Anyone looking for solid Action RPG excitement should look no further.

User Rating: 9 | Champions of Norrath PS2
As I said in my Diablo 2 review, RPGs and I have always had a lukewarm experience. Final Fantasy introduced me to the genre, but that did nothing for me. It took me a while to get interested again, and, when I did, Champions of Norrath arrived on its Tier'dal surf board and showed me what a REAL man's RPG should be.

I'll sum up the plot by paraphrasing the instruction manual's introduction: "The elves are in trouble in need your help. They don't have much as in terms of awards, but your chance of adventure is great." So, what it's trying to say is grab a sword and get hunting. Well, OK, there is a deeper plot and it does have its twist, but it doesn't stall you for any great amount of time. The plot is present and stays where it belongs: Out of your way.

At first, I wanted to play as a Dark Elf Shadowknight. How could I look at that and NOT immediately fall in love with it. But above all, Michael Bell, the voice of Raziel from Soul Reaver, perfectly captures the feel of a sadistic Dark Elf. I also played as the Barbarian, which is my favorite, and the Wood elf if I ever feel like playing as Legolas. All the classes are well balance and give a different experience. Sometimes it feels like a whole new game. While you may not play as all of the classes, you can get more than a full experience by playing only as your preference.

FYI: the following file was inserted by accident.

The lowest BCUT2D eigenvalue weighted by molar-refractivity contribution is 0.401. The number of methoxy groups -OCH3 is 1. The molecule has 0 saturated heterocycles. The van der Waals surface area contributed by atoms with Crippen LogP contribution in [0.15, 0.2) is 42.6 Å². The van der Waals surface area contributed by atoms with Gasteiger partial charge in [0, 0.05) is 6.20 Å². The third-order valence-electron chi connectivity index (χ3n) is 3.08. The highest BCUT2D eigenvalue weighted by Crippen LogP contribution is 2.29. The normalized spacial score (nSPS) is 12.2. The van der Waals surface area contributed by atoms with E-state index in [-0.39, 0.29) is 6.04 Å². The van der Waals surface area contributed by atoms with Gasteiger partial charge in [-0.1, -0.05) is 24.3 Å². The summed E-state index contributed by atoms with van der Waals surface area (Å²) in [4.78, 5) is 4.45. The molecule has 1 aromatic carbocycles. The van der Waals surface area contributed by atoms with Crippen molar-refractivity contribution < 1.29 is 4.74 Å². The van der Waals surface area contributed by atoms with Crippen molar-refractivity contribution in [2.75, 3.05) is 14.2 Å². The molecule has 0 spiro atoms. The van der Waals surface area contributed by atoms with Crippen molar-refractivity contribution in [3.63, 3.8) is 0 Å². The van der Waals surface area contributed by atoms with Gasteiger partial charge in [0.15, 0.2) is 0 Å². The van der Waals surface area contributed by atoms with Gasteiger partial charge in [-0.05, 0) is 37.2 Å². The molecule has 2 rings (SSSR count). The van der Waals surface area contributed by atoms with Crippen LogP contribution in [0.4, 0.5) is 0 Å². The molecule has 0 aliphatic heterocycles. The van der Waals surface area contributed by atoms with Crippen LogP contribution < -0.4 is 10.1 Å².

The skill set is smaller than in Diablo 2, but it's not like every skill in D2 was useful. The older game had useful skills, but some of them were completely worthless. Which aura did you like better: the one that increases attack power by 30% or one that increases it by 50% and increases accuracy as well? All and all, there are less WRONG choices in Champions, which makes choosing skills less punishing. Instead of spamming points to one skill, you are give more lax as far as variety goes. You still have to use your head when selecting attributes, however.

One thing that Champions has over Diablo is the fact that it understands when someone wants to play single player. While the multiplayer (offline, anyway) is seamless and it was always fun to play with my brother and murder tons of goblins, the developers understand when someone wants to go solo. The game was made with single and multi player gameplay as equal priorities, and both modes are just as awarding.

The sound effects are seamless as well. The sword sounds like an instrument of slashy-death and everything else seems to sound as they should. The music score is wonderful when it comes and the background sound effects are as they should be.

There are other improvements on the genre. The spells can be set to the circle and triangle buttons, and are easy to use and switch around. Manual blocking allows the player more involvement in the battle (rather than just holding down left click). You can choose your gender, and has a great number of options for customization. And the boss fights are more than just Keep-Pressing-Attack.